by Sean Kelly
Cities burning. A plague on the land. Soldiers fighting mobs.
We know it sounds like an old Cecil B. DeMille movie.
But this isn’t Hollywood. It’s real life today.
All of these things—a public health crisis, the pandemic lockdown, civil unrest, property destruction—are an enormous drag on prosperity. They are a tax on opportunity and growth at the very least and are always met by massive government spending.
In our case that means more money printing.
The shredding of the social fabric and civil disorder are good reasons to own gold. So is a historic economic downturn. But there is another story that is being crowded off the front pages. Something in addition to the riots and looting. Something more than the coronavirus, businesses that are closed never to reopen, millions unemployed.
It is not more important that our domestic chaos. But it must not escape your notice.
We are also living in an extremely dangerous geopolitical moment. International tensions are running higher than at any time since the Cold War—this time between the US and China.
The war of words is escalating. China has “ripped off the United States” like no one before, says Trump. For its part The Global Times, a Chinese government newspaper, accuses Trump of “typical international hooliganism.”
Cracking down on Hong Kong’s autonomy, China has imposed a new national security order that would allow its secret police, the Ministry of State Security, to operate in Hong Kong the way that secret police operate.
In response, the US is ending Hong Kong’s preferential trade status. (That seems like a peculiar policy since it will hurt China, but it will hurt Hong Kong more.)
The shipping lanes of the South China Sea are growing crowed with both territorial claims and warships, making likely a confrontation even over an accident. The Taiwan Times is reporting that China’s People’s Liberation Army is conducting drills in preparation for an assault on the Pratas Islands, held by Taiwan. On the American side, reports the newspaper, “in recent weeks a succession of U.S. aircraft and naval vessels have patrolled the area south and west of Taiwan in response to frequent forays into Taiwanese airspace by PLA aircraft.”
Not every front of the Sino-American divide is territorial. There are commercial fronts as well. US Secretary of State Mike Pompeo is employing maximum bluster in the direction of Israel and other countries against deepening economic ties with China. One of Pompeo’s aims is to impede the adoption of China-based Huawei’s 5G networks.
Nevertheless, European officials are now speaking quite openly about the “the end of an American-led system and the arrival of an Asian century.”
Other charges are bouncing back and forth across the Pacific. Legal cases are being drawn for COVID-19 claims against China. China is signaling that it will retaliate against the US Huawei ban, with Boeing, Tesla and Apple all mentioned. Increasingly discussed are major restrictions against Chinese students studying in the US.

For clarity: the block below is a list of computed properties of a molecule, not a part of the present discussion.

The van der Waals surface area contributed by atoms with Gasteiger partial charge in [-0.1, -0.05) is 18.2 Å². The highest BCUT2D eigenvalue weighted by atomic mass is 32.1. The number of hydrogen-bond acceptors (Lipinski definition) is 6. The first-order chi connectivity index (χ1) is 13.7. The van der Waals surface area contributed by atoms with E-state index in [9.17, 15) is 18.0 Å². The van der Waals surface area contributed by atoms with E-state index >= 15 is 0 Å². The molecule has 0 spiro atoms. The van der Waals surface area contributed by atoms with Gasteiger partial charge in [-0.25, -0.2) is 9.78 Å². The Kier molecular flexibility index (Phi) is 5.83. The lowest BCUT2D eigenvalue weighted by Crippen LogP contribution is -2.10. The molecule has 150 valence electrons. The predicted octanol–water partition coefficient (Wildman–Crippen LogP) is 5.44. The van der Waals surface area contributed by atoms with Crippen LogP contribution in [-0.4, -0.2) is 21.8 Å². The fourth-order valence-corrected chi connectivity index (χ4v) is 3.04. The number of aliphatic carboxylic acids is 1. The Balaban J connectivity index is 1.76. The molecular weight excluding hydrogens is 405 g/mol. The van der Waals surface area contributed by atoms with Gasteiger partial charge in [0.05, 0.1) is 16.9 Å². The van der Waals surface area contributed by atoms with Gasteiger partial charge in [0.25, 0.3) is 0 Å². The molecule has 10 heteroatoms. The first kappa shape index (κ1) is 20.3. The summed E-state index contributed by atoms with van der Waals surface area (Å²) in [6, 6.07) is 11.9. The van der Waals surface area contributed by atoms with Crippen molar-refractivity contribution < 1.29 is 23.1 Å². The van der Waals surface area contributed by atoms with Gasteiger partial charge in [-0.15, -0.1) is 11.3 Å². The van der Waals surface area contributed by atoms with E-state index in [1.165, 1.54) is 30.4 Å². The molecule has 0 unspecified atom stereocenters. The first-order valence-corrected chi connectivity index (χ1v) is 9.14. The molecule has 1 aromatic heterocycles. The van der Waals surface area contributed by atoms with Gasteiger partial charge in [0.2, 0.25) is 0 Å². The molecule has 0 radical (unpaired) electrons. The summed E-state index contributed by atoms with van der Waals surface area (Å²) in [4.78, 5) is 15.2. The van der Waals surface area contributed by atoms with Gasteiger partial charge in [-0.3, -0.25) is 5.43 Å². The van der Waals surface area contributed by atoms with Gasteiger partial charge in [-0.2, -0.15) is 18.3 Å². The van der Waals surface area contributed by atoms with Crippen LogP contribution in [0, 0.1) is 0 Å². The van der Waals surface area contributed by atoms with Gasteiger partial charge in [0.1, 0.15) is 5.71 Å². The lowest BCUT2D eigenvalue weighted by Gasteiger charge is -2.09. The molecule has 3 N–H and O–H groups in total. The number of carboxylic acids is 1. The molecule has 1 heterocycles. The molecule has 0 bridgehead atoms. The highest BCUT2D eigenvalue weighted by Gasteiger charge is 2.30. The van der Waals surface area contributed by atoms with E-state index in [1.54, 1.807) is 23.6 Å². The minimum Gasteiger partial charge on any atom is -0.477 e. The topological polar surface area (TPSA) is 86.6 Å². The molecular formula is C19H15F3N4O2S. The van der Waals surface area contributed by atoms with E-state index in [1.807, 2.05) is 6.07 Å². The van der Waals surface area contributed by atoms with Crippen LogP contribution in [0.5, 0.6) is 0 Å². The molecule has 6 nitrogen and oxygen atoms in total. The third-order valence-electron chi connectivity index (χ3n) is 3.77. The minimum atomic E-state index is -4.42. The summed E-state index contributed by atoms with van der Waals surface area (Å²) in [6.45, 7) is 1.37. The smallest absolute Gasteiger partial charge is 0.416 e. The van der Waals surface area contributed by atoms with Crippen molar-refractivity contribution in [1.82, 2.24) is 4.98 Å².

Meanwhile, Republican strategists and early ads have made clear that they intend China to be central to their presidential campaign. Democrats won’t let themselves be outdone on the issue.
Bear in mind that as all this goes on, and as US spending soars and the national debt compounds, China remains a major US creditor. It holds $1.08 trillion in US Treasury securities at a time the US needs all the creditors it can find. China does not loan all that money to the US as a favor. It needs dollar reserves for its own purposes, such as settling international trade deals. But as Russia discovered in replacing most of its US Treasury holdings with gold, China can get by with a lot fewer dollar-based reserves.
Rising tensions carry the very real prospect—and at some point the inevitability—of massive Chinese disinvestment in the dollar and an accelerated reliance on gold –not just as an alternative, but as an upgrade to their dollar holdings.
It is a reasonable thing for China to do. Afterall, prominent figures on Capitol Hill are making the suicidal suggestion—suicidal for the us—that the government renege on China’s US debt portfolio.
That would end the reign of the dollar, crash the stock market, and destroy the bond markets.
China has been getting ready for this moment for a long time. Since 2006 its gold reserves have grown from 600 tons to 1,948 tons. Bear in mind, that these numbers from the People’s Bank of China reflect official state holdings. But many observers believe they substantially understate China’s gold position. Most agree that there has been a tremendous flow of gold into private hands in China as well, mostly from Europe and the West. At the same time, China remains far and away the world’s largest producer of gold.
Stated in the terms of personal financial management, China has diversified its portfolio with an emphasis on gold. It is investing for a crisis. It knows exactly what the Federal Reserve is doing and anticipates the dethroning of the dollar as the world’s reserve currency.
China has been getting ready for this moment.
We think you would be wise to diversify into gold as well, now, in this time of chaos and crisis.